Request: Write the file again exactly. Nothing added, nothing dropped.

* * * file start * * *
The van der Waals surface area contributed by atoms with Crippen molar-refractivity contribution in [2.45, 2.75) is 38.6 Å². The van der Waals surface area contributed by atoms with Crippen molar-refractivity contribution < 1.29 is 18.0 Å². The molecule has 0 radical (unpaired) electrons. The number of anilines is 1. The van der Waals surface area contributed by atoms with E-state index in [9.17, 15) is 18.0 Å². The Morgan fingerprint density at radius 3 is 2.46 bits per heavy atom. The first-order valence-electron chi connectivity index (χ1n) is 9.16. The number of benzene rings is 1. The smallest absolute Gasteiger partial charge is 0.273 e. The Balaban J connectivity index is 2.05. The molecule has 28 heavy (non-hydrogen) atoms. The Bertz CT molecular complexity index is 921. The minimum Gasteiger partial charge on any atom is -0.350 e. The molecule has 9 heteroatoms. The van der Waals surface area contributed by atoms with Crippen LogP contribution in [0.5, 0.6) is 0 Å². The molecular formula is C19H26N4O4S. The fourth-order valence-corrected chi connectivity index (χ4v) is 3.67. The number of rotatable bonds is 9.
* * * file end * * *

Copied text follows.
The van der Waals surface area contributed by atoms with Crippen molar-refractivity contribution in [2.45, 2.75) is 38.6 Å². The van der Waals surface area contributed by atoms with Crippen molar-refractivity contribution < 1.29 is 18.0 Å². The molecule has 0 radical (unpaired) electrons. The number of anilines is 1. The van der Waals surface area contributed by atoms with E-state index in [9.17, 15) is 18.0 Å². The Morgan fingerprint density at radius 3 is 2.46 bits per heavy atom. The first-order valence-electron chi connectivity index (χ1n) is 9.16. The number of benzene rings is 1. The smallest absolute Gasteiger partial charge is 0.273 e. The Balaban J connectivity index is 2.05. The molecule has 28 heavy (non-hydrogen) atoms. The Bertz CT molecular complexity index is 921. The minimum Gasteiger partial charge on any atom is -0.350 e. The molecule has 9 heteroatoms. The van der Waals surface area contributed by atoms with Crippen LogP contribution in [0.5, 0.6) is 0 Å². The molecular formula is C19H26N4O4S. The fourth-order valence-corrected chi connectivity index (χ4v) is 3.67. The number of rotatable bonds is 9.